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New Beginnings: Japanese Prints of the 1950s, 60s, and 70s

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Boy with Bird

1964
16 13/16 x 9 1/16 in. (42.7 x 23 cm)

Ikeda Masuo
Japanese (1934 - 1997)

Object Type: Print
Medium and Support: Color woodcut
Credit Line: Gift of Helen Kristal
Accession Number: 1992.22
Link to this object
Location: Not currently on view

Boy with Bird depicts a nude boy, his legs drawn to his chestand surrounded by a womblike halo of light, with a small bird perched on his right shoulder.
This is an enigmatic print made by one of the most famous Japanese artists of the 1960s and 1970s. Masuo Ikeda was known in his home country as a maruchi taranto, or multiple talent. His greatest interest during high school was not art, but the western literature and philosophy by writers as diverse as Sartre, Kafka, and the Surrealists.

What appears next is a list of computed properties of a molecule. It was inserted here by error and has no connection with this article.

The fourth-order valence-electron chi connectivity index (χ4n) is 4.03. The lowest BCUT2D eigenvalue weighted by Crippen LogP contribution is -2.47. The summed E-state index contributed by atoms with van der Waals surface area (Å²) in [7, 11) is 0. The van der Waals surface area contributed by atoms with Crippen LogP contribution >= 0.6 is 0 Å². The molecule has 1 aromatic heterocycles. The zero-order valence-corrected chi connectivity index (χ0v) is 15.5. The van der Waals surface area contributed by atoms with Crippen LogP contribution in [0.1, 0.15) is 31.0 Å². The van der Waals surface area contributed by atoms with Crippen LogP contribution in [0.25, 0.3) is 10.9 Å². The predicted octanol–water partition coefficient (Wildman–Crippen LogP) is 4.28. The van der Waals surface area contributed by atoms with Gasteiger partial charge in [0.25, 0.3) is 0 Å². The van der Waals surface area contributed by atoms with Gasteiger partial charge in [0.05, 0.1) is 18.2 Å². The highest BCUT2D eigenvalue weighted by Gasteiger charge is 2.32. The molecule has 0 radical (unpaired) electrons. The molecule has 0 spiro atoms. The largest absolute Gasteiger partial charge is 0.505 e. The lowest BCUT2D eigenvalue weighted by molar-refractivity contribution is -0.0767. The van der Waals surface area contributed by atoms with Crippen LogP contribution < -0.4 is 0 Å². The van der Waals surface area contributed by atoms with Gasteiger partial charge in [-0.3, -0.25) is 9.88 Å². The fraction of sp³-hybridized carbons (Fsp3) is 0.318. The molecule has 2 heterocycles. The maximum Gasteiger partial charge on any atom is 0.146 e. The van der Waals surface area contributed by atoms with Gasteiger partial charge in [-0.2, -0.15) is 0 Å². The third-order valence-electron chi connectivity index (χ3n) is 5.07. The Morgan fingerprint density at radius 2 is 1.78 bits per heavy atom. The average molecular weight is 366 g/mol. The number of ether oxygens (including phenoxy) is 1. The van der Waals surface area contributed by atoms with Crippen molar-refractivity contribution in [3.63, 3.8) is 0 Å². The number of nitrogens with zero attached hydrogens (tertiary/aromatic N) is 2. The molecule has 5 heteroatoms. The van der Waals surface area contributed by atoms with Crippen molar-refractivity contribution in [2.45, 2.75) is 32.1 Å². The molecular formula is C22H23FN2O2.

Self-taught as an artist, Masuo struggled financially until the early 1960s, when he turned from painting to printmaking. He won several prizes in Japan, but achieved his greatest triumphs abroad, including a one-man show in 1965 at the Metropolitan Museum of Art in New York. It was the first time in history that MoMA had so honored a Japanese artist.

[Label text, 2014]

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